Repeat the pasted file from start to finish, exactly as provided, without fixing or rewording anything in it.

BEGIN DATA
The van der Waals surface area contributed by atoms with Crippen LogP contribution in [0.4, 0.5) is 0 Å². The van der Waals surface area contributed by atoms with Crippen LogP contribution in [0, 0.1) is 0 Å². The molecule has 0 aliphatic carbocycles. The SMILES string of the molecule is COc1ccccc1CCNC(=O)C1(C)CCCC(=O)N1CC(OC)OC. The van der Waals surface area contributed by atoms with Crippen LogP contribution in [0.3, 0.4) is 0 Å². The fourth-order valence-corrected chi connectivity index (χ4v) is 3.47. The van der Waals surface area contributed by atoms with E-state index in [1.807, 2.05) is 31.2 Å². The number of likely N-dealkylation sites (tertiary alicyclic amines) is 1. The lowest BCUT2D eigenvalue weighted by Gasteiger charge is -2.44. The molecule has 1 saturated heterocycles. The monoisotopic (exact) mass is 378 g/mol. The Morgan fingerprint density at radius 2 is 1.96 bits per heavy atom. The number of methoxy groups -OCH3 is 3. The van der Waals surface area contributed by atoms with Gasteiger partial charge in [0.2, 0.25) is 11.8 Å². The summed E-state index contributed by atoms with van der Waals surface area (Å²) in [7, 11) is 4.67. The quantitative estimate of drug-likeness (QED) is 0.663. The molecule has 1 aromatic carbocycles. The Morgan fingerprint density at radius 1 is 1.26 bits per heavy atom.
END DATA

The van der Waals surface area contributed by atoms with Crippen LogP contribution in [0.4, 0.5) is 0 Å². The van der Waals surface area contributed by atoms with Crippen LogP contribution in [0, 0.1) is 0 Å². The molecule has 0 aliphatic carbocycles. The SMILES string of the molecule is COc1ccccc1CCNC(=O)C1(C)CCCC(=O)N1CC(OC)OC. The van der Waals surface area contributed by atoms with Crippen LogP contribution in [0.3, 0.4) is 0 Å². The fourth-order valence-corrected chi connectivity index (χ4v) is 3.47. The van der Waals surface area contributed by atoms with E-state index in [1.807, 2.05) is 31.2 Å². The number of likely N-dealkylation sites (tertiary alicyclic amines) is 1. The lowest BCUT2D eigenvalue weighted by Gasteiger charge is -2.44. The molecule has 1 saturated heterocycles. The monoisotopic (exact) mass is 378 g/mol. The Morgan fingerprint density at radius 2 is 1.96 bits per heavy atom. The number of methoxy groups -OCH3 is 3. The van der Waals surface area contributed by atoms with Gasteiger partial charge in [0.2, 0.25) is 11.8 Å². The summed E-state index contributed by atoms with van der Waals surface area (Å²) in [7, 11) is 4.67. The quantitative estimate of drug-likeness (QED) is 0.663. The molecule has 1 aromatic carbocycles. The Morgan fingerprint density at radius 1 is 1.26 bits per heavy atom.